Preuters News Agency, New York: By decree of the United Nations, all persons in the world are ordered to return three weekends from today to the town or village in which their paternal ancestors lived…one thousand years ago…to be registered for a census.
Can you imagine the utter chaos and pandemonium! Can you believe that not one historian will write about this event after the fact??? Preposterous! But that is what Christians who believe in the historicity of the birth narratives of Jesus in the Gospels want us to believe about the alleged empire-wide census of Caesar Augustus.
“We know a lot about the reign of Caesar Augustus from the writings of historians, philosophers, essayists, poets, and others living about that time. In none of these writings, including an account written by Caesar August himself about his own reign, is there a solitary word of any empire-wide census. And indeed how could there have been one? Think about it for a second: are we to imagine the entire Roman Empire uprooting for a weekend in order to register for a census? Joseph returns to the town of Bethlehem because he’s from the lineage of David. But King David lived a thousand years earlier. Everyone in the empire is returning to the home of their ancestors from a thousand years earlier? How is that possible? How would people know where to go? If you had to go register to vote in the town your ancestors came from a thousand years ago, where would you go?!? And are we to imagine that this massive migration of millions of people, all over the empire, took place without any other author from the period so much as mentioning it?” —Bart Ehrman, NT scholar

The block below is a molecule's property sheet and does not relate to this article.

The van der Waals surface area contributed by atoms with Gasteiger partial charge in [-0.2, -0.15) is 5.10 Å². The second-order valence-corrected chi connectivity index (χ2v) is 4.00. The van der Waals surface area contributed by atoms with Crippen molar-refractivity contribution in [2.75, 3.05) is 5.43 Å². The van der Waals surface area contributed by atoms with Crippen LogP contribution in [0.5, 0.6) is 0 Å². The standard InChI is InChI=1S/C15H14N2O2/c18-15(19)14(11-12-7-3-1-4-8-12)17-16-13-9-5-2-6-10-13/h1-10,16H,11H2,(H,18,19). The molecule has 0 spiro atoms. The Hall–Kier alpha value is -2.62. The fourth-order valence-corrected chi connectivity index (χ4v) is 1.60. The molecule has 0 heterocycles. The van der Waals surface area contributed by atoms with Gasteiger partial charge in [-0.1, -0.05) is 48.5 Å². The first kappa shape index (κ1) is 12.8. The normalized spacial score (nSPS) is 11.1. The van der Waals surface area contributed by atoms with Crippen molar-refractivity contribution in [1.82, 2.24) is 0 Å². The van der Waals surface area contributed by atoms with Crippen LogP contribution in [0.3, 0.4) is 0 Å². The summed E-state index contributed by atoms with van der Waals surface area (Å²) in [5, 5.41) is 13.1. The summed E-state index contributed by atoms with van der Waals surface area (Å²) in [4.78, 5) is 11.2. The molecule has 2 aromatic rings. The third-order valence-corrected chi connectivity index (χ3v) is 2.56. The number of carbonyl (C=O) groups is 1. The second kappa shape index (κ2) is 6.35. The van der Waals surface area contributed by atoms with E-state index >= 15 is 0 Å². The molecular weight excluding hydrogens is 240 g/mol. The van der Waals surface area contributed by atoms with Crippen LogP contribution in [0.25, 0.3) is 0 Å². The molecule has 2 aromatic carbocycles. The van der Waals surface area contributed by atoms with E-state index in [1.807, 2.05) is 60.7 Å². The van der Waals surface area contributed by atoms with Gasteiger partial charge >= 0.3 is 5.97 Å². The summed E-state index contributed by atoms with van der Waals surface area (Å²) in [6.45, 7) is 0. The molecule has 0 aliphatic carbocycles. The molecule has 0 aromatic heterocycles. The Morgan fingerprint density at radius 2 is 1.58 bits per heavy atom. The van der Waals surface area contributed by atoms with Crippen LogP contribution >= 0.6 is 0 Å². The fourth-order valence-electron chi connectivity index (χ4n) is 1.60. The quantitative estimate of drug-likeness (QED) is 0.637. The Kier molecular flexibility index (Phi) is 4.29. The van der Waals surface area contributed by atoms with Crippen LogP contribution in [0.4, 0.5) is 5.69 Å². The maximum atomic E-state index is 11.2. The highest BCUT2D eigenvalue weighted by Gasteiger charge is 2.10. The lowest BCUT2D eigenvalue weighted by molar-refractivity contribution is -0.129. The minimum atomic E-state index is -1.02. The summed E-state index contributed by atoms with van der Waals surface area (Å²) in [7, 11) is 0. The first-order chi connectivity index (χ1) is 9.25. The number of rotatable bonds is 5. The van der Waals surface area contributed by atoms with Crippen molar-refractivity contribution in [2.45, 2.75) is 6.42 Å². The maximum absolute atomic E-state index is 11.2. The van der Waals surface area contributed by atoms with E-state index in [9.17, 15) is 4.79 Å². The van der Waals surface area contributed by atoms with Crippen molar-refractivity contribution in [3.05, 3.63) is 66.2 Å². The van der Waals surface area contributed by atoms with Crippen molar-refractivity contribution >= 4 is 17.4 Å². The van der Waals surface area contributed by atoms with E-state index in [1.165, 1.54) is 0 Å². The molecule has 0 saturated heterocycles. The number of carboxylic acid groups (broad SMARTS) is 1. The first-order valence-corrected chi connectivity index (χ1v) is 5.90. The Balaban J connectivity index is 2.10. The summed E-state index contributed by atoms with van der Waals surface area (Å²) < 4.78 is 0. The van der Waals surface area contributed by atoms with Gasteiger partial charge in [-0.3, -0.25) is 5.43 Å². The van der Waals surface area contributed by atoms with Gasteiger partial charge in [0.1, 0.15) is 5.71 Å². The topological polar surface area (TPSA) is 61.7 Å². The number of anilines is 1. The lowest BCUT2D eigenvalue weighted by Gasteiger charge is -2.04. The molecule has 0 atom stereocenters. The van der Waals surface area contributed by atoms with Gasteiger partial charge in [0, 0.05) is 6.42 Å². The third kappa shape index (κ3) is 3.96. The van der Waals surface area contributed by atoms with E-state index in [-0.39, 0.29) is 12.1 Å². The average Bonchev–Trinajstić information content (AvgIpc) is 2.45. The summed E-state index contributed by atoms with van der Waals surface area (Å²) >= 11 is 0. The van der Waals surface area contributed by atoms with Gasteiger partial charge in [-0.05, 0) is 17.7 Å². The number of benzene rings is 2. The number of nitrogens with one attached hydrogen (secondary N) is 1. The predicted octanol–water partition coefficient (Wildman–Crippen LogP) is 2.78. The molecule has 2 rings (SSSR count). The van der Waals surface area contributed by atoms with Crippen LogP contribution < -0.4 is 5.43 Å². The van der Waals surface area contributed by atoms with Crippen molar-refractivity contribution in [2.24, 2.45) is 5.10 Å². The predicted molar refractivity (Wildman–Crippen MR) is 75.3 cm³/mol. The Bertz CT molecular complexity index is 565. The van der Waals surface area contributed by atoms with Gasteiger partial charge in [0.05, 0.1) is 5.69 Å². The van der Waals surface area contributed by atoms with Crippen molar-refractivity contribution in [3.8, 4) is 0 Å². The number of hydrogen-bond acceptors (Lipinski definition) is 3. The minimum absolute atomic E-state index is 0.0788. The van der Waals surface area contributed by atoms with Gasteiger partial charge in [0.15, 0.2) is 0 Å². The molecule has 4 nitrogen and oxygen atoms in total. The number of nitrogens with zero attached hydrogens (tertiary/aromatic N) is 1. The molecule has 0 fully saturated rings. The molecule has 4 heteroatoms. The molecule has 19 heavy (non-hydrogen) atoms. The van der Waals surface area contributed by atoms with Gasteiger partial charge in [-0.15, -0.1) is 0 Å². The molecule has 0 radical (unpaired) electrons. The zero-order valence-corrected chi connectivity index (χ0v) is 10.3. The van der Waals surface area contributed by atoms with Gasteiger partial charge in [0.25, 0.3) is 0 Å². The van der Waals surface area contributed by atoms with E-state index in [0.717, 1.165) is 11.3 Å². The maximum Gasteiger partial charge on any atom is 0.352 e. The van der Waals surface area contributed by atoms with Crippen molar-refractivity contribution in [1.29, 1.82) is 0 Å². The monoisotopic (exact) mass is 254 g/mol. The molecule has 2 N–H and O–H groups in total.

This event did NOT happen, folks. There was no world-wide census. Jesus was most likely born in Nazareth, not Bethlehem. Luke’s birth narrative in Bethlehem was a literary/theological invention, and a brilliant one at that. It has captivated the minds of children (and adults) for two millennia!